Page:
You’re patiently waiting for hurricane season to end. Okay, patiently may be an exaggeration. A great one. You hate waiting. When you want something, you want it immediately. Right now, you want to go to St. Barts.
You should book your trip now, though. The Atlantic hurricane season officially ends at the end of next month, but November is actually a great time to visit the Caribbean island. It’s when hotels are reopening, adding fresh coats of paint, refilling pools, and restocking bars after closing—or at least greatly reducing their staff and rates—during the weather-unstable months of September and October. By mid-December, resorts will be fully booked. So you have a small window to enjoy the beginning of the season before the holiday crowd descends.
St. Barthélemy—usually shortened to St. Barts—was named after Christopher Columbus’ brother, Bartholomew. The small, L-shaped island is about half the size of Manhattan. It doesn’t have a port for large cruise ships. It’s short airstrip only accommodates puddle jumpers. So the holidays are madness. But in November, St. Barts’ hills will be green after the summer rains. Gustavia, the red-roofed capital, will feel quaint and unhurried. While the beaches—remote Colombier, calm Grand Cul de Sac, and popular St. Jean—should be clean and empty, except for a few ghost crabs.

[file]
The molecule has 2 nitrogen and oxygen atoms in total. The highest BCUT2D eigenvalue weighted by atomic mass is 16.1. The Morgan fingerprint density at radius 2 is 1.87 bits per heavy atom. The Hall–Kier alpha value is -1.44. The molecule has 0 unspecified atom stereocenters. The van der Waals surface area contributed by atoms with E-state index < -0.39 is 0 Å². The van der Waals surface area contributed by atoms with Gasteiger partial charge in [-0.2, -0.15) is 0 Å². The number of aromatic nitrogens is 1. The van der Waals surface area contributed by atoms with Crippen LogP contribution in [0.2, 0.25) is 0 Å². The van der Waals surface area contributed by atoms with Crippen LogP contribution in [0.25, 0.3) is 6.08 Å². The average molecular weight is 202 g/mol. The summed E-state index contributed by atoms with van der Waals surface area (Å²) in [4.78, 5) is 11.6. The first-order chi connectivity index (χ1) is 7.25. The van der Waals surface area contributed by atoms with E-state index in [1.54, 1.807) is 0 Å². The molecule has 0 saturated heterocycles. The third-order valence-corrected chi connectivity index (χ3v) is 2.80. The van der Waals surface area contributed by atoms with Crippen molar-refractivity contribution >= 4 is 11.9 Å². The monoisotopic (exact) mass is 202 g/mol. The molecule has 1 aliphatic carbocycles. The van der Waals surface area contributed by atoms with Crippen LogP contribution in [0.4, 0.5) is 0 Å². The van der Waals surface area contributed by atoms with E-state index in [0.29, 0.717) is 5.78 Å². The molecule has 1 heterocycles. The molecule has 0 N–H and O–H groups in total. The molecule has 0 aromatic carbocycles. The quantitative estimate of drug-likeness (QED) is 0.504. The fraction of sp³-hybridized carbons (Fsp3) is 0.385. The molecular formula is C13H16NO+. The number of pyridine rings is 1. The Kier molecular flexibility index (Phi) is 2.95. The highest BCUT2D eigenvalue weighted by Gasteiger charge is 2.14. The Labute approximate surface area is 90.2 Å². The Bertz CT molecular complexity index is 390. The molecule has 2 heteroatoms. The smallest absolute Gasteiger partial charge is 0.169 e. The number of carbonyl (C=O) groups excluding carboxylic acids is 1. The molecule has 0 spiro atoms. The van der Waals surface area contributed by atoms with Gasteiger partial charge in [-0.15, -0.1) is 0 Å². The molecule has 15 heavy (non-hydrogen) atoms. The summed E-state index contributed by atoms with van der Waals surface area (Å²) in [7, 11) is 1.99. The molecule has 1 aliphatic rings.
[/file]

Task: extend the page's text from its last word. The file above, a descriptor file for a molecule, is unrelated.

Your sights are set on St. Jean Beach. The white-sand beach sits on St. Barts’ north coast. It has a view of Eden Rock and planes landing on the airport’s short runway. It’s lined with French bistros, sandy bars, and chic boutiques that give it a Côte d’Azur vibe. Plus it’s home to the new Pearl Beach Hotel, which took over an old hotel that was heavily damaged during Hurricane Irma in 2017.
Pearl Beach is a chic boutique hotel. The lobby is more like an art gallery since it’s filled with photographs, sculptures, and videos. It leads to just 14 rooms. Minimal Beach Front Rooms feature JBL wireless Bluetooth speakers, terraces with direct beach access, and views of the turquoise water. There’s a freshwater pool, which becomes a respite from the late-afternoon beach scene, and a massage cabin for relaxing treatments. They’re surrounded by tropical gardens that smell like hibiscus.
The beachfront spaces are what truly win you over on trying this new hotel. The open-air restaurant’s wooden floor, beams, and tables feel weathered by the salt air. Its French chef serves croissants in the morning, fresh seafood the rest of the day, and a bikini brunch on Saturday. The wooden Beach bar sits on the sand. It has swing chairs and cold Carib Beer. Or you can grab two sun loungers under a white umbrella and have frozen rosés delivered to you on the sand. Sorry, this certainly isn’t making your wait any easier.